By Bruce Anderson & David Coletto
As the Conservative and New Democratic parties are going to choose new leaders, we asked Canadians about the qualities they would want to see in a political leader. This more detailed work will be released in the next few days.
But first, we wanted to highlight the results of two questions, dealing with the age and gender of a political leader. Here’s what we asked:
1. If the choice of a new leader for a political party came down to a man or a woman, and both were equally qualified, would you pick the man or the woman?
2. If the choice of a new leader for a political party came down to a person under 50 or a person over 50, would you pick the younger or older person?
Here’s what we found:
• In the gender-based contest, the woman would win (54%).
• While 31% of women would vote for the man even more (38%) of men would vote for the woman.
• Younger men and younger women tilted things about 4-5 points in favour of the female candidate, indicating that generational change is helping propel this shift in thinking.
• Conservative voters would choose the man (63%). Notably, 52% of female Conservative voters would vote for the man, 21 points higher than average. In contrast, 77% of female NDP voters and 69% of female Liberal voters would pick the woman.
• In the age-based contest, the younger candidate would win handily. By a 30-point margin (65%-35%), Canadians would prefer someone under 50.
• It is perhaps expected that younger people preferred the younger candidate, but even 50% of those 60 and older did as well.
• There was no significant gender difference on this match up.
• Again, political affiliation was a key driver in behaviour. Conservative voters were more likely to prefer the older candidate than Liberal or NDP voters. Fully half (50%) of Conservatives under 45 would pick the older candidate compared to 22% of NDP voters under 45 and 16% of Liberal voters under 45.
When we combine preferences for the age and gender of potential party leaders, we find that more Canadians prefer a young female candidate to any other combination. 37% would prefer a young female candidate, all else being equal, while 27% would prefer a combination of young and male. 20% would prefer an older male while 17% would prefer an older woman.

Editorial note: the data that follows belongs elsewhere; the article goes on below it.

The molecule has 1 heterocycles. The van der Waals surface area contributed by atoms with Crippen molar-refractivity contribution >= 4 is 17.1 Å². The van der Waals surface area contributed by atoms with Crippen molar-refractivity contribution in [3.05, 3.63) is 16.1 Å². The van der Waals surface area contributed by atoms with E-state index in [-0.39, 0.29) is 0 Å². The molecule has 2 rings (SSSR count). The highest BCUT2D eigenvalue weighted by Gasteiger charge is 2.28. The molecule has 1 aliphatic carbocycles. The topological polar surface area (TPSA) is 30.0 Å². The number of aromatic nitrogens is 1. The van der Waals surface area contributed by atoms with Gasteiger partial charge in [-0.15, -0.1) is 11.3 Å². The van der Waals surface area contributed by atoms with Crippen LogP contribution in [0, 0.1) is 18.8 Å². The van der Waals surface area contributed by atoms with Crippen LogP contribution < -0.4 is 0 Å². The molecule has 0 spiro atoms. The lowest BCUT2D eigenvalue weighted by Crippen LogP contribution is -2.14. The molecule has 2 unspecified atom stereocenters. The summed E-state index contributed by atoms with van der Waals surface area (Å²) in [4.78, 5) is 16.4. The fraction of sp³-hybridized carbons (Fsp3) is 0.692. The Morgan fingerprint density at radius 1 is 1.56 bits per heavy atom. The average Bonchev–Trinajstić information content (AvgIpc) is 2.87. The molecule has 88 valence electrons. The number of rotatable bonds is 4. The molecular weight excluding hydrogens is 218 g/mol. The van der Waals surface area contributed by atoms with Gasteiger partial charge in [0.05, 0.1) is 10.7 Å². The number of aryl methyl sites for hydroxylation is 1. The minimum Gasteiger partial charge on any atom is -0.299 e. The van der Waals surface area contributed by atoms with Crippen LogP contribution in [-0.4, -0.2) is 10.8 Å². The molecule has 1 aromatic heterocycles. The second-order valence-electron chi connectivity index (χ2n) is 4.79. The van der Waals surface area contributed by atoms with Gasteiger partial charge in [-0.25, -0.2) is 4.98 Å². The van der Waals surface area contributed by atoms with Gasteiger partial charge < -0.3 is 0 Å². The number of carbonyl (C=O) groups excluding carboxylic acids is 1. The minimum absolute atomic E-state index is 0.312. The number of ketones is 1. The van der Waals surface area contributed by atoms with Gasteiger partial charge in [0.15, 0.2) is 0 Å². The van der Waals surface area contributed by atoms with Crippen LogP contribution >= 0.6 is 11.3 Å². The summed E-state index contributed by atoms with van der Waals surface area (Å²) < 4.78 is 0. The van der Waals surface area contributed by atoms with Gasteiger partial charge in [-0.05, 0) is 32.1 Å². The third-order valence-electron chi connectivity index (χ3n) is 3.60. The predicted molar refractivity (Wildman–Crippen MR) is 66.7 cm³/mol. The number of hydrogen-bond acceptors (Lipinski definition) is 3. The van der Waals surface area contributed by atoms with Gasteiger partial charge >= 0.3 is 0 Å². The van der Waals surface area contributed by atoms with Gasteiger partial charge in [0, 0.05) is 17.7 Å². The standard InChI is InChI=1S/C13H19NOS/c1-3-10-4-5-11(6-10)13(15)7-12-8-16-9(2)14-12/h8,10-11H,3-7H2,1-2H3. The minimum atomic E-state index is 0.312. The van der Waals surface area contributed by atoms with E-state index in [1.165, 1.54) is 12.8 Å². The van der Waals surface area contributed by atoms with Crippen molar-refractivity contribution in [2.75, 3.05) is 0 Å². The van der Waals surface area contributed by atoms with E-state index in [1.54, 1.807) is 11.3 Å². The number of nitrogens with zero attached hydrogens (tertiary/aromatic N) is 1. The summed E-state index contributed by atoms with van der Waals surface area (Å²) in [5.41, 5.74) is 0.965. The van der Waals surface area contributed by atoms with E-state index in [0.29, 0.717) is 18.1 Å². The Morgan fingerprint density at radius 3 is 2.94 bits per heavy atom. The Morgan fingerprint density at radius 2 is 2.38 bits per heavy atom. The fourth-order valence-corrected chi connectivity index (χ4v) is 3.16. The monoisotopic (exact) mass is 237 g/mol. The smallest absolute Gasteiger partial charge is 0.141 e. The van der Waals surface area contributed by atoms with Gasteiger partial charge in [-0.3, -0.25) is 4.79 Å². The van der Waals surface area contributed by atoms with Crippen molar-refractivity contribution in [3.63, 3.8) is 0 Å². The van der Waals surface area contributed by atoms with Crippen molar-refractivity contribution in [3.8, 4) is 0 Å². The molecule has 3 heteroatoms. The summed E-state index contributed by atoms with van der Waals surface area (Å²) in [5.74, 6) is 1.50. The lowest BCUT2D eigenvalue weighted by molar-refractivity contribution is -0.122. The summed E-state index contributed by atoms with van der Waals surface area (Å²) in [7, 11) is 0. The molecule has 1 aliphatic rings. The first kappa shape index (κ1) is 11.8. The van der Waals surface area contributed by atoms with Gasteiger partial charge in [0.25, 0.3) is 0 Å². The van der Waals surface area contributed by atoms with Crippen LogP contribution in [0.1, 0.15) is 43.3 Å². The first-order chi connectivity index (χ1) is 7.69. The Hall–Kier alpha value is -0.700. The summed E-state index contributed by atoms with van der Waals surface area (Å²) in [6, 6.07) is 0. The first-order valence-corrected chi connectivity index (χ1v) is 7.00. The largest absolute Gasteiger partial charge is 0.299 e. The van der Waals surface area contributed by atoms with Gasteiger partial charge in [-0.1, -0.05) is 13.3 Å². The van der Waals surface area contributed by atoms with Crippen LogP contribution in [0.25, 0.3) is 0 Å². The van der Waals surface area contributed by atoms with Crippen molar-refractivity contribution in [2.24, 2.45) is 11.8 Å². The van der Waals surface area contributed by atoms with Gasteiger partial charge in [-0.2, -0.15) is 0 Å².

Conservative voters are most likely to prefer an older male candidate (43%) and least likely to prefer a younger female candidate (13%). NDP voters are most likely to prefer a younger female candidate (44%) and least likely to prefer an older male (14%).
Bruce Anderson: “Rather than prove that stereotyping by gender or age no longer exists, these results tend to say that people still harbour some biases, but the nature of the biases has been shifting – in directions that favour younger and female candidates. It’s apparent that, as with many of the shifting social attitudes that we see today, younger generations have been leading the shift, but perhaps it’s even more remarkable that older people seem unsure that older leaders would be better.
On the gender question, the numbers suggest women have been convincing more men that they have good leadership qualities, than men have been convincing women.
The breakdowns by partisanship reveal again that Liberal and NDP voters have much in common and that both see the world and politics somewhat differently from Conservative voters.
David Coletto: “This admittedly simple study provides further evidence that Canadian voters might prefer, all else being equal, female political leaders. Remember our survey experiment in January 2015? We asked respondents to pick between images of Jane and Perry and found Jane would win hands down, even after we changed her policy positions. This more recent data confirms what we found then – all else being equal, most Canadians, except perhaps Conservative voters, would prefer the female candidate over the male one.
Add in age and we find that younger candidates are more appealing to voters generally, and especially among younger voters and those who support the NDP and Liberals. Again, Conservative voters are the exception, with a majority preferring the older candidate, including younger Conservative voters.
Does this mean female party leaders will do always better, all else being equal? Maybe. Recent provincial election results in BC, Ontario, and Alberta suggest that might be the case. Obviously there is more to a candidate than their age or sex but as we learned from our Jane vs. Perry test, a candidate’s gender might be a cue for other attributes that we want in our leaders.”
Our survey was conducted online with 2,010 Canadians aged 18 and over from August 22 to 25, 2016. A random sample of panelists was invited to complete the survey from a large representative panel of over 500,000 Canadians.
The Marketing Research and Intelligence Association policy limits statements about margins of sampling error for most online surveys. The margin of error for a comparable probability-based random sample of 2,010 is +/- 2.2%, 19 times out of 20.
The data were weighted according to census data to ensure that the sample matched Canada’s population according to age, gender, educational attainment, and region. Totals may not add up to 100 due to rounding.
Abacus Data Inc.
We offer global research capacity with a strong focus on customer service, attention to detail and value-added insight. Our team combines the experience of our Chairman Bruce Anderson, one of Canada’s leading research executives for two decades, with the energy, creativity and research expertise of CEO David Coletto, Ph.D.